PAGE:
On Wednesday, June 7, the Washington State Liquor and Cannabis Board (LCB) issued an emergency six-month suspension of the liquor license for Flowers, a University District bar that specializes in cheap drinks and vegetarian food. The announcement of the 180-day suspension notes that the LCB will be seeking a permanent revocation of the bar’s license, which would be a crushing blow for the business, a mainstay of the Ave for 30 years and a popular bar for University of Washington students.
LCB’s officers “found a consistent pattern of disregard for the health and safety of the community, including serving liquor to minors, participating in violence and refusing to cooperate with law enforcement,” the announcement read.
Officers checked in on Flowers 39 times since the beginning of 2022 and confiscated 20 fake IDs in that time, according to the LCB, and in the past year the Seattle Police Department (SPD) has received at least 11 calls from people reporting violence related to Flowers.
“Most recently,” the LCB report reads, “on May 21, 2023, an incident involved security staff and the licensee repeatedly punching a patron on the sidewalk outside the building, inciting a larger altercation which ultimately escalated to gunshots being fired.” (A review of police reports from that day show that the SPD did respond to a report of shots being fired around 2 a.m. but did not locate any shooters or victims.)
The bar has been a neighborhood fixture since 1992, when owner Fadi Hamade took over a closed-down flower shop and retained the signage and name for the bar. The Stranger’s Charles Mudede has been a vocal fan of the place, calling it “the best bar on the Ave” and “a mirage of Lebanese cosmopolitanism.”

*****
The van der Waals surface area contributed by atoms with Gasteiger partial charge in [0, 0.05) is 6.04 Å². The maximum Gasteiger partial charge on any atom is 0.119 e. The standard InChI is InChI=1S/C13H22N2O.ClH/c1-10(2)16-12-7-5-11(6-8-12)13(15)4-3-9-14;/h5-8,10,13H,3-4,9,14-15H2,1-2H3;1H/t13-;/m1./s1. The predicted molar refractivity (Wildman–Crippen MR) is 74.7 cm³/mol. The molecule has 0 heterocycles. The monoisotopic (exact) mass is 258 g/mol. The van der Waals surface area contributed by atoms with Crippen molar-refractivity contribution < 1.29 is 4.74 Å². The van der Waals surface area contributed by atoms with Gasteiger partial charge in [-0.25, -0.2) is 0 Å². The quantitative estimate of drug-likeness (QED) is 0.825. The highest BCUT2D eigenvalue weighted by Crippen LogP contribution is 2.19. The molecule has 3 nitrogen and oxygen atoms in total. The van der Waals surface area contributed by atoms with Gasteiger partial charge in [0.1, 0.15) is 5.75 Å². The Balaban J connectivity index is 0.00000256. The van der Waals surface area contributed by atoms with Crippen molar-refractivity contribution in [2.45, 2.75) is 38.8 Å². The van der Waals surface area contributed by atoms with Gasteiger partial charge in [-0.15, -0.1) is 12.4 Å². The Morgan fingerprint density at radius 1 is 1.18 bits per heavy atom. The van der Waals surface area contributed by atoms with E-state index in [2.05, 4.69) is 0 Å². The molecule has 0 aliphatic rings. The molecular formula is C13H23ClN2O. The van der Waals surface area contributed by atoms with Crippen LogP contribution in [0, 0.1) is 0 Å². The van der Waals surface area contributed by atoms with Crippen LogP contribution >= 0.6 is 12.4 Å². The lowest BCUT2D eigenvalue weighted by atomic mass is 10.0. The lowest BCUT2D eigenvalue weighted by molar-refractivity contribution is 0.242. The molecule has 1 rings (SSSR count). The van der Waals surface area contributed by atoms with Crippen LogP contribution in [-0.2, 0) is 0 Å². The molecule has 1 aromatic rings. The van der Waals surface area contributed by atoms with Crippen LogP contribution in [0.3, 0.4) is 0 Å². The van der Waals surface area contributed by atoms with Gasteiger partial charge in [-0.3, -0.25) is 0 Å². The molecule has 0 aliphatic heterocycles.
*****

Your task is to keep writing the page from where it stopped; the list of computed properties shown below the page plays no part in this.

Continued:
As it happens, Mudede was sitting at Flowers at 6 p.m. Wednesday when LCB agents showed up to revoke the liquor license. Hamade was “clearly on the verge of exploding,” Mudede wrote for the Stranger. “What happened to America!” Hamade reportedly yelled during his interaction with the LCB. “This is not the same country I came to. I came here for freedom. Freedom! What happened to freedom? This is not the America that I love.”
This isn’t the first time in recent years that Flowers has gotten in hot water with the authorities. In 2021, it was closed down by Public Health for not following COVID-19 guidelines. At the time, Hamade told the Seattle Times that these allegations were “a complete fabrication,” but the health department sent the paper a photo of customers dining “shoulder-to-shoulder or back-to-back,” in defiance of the social distancing guidelines that were then in effect.
Eater Seattle stopped by Flowers when it was supposed to open at 4 p.m. on Friday and found the door locked and the lights off. We called the phone number associated with the bar but there was no answer and we were unable to leave a message. This post will be updated with Hamade’s response if we can contact him.